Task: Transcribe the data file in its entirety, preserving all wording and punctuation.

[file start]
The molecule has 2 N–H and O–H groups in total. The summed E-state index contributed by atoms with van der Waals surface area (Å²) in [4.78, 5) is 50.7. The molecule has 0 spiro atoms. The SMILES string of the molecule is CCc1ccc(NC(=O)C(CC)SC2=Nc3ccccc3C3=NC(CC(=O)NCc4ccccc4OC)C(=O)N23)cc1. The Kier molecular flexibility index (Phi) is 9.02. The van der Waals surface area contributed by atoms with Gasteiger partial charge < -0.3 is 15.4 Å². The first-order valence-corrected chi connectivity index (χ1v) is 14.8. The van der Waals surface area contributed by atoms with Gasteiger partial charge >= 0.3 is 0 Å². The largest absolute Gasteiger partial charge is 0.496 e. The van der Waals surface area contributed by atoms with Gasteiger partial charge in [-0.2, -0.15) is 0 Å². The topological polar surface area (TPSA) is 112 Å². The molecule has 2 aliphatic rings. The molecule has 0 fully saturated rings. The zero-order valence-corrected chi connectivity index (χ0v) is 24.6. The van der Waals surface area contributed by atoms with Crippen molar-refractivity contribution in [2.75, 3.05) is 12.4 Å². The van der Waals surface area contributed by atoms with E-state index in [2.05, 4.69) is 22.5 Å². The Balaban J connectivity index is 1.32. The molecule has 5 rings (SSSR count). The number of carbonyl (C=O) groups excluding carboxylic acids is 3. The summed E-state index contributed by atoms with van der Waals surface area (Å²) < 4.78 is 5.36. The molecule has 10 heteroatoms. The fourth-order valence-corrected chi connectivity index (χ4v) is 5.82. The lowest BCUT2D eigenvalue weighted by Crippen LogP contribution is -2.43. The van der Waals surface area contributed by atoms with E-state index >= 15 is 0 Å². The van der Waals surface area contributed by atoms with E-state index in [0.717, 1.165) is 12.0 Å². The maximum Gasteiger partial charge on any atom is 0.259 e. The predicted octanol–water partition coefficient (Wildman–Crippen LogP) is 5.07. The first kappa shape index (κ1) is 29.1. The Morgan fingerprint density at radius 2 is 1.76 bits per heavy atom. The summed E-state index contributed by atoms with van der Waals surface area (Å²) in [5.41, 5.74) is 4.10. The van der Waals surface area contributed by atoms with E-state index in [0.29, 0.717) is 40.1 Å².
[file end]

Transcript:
The molecule has 2 N–H and O–H groups in total. The summed E-state index contributed by atoms with van der Waals surface area (Å²) in [4.78, 5) is 50.7. The molecule has 0 spiro atoms. The SMILES string of the molecule is CCc1ccc(NC(=O)C(CC)SC2=Nc3ccccc3C3=NC(CC(=O)NCc4ccccc4OC)C(=O)N23)cc1. The Kier molecular flexibility index (Phi) is 9.02. The van der Waals surface area contributed by atoms with Gasteiger partial charge < -0.3 is 15.4 Å². The first-order valence-corrected chi connectivity index (χ1v) is 14.8. The van der Waals surface area contributed by atoms with Gasteiger partial charge >= 0.3 is 0 Å². The largest absolute Gasteiger partial charge is 0.496 e. The van der Waals surface area contributed by atoms with Gasteiger partial charge in [-0.2, -0.15) is 0 Å². The topological polar surface area (TPSA) is 112 Å². The molecule has 2 aliphatic rings. The molecule has 0 fully saturated rings. The zero-order valence-corrected chi connectivity index (χ0v) is 24.6. The van der Waals surface area contributed by atoms with Crippen molar-refractivity contribution in [2.75, 3.05) is 12.4 Å². The van der Waals surface area contributed by atoms with E-state index in [2.05, 4.69) is 22.5 Å². The Balaban J connectivity index is 1.32. The molecule has 5 rings (SSSR count). The number of carbonyl (C=O) groups excluding carboxylic acids is 3. The summed E-state index contributed by atoms with van der Waals surface area (Å²) < 4.78 is 5.36. The molecule has 10 heteroatoms. The fourth-order valence-corrected chi connectivity index (χ4v) is 5.82. The lowest BCUT2D eigenvalue weighted by Crippen LogP contribution is -2.43. The van der Waals surface area contributed by atoms with E-state index >= 15 is 0 Å². The van der Waals surface area contributed by atoms with E-state index in [0.717, 1.165) is 12.0 Å². The maximum Gasteiger partial charge on any atom is 0.259 e. The predicted octanol–water partition coefficient (Wildman–Crippen LogP) is 5.07. The first kappa shape index (κ1) is 29.1. The Morgan fingerprint density at radius 2 is 1.76 bits per heavy atom. The summed E-state index contributed by atoms with van der Waals surface area (Å²) in [5.41, 5.74) is 4.10. The van der Waals surface area contributed by atoms with E-state index in [0.29, 0.717) is 40.1 Å².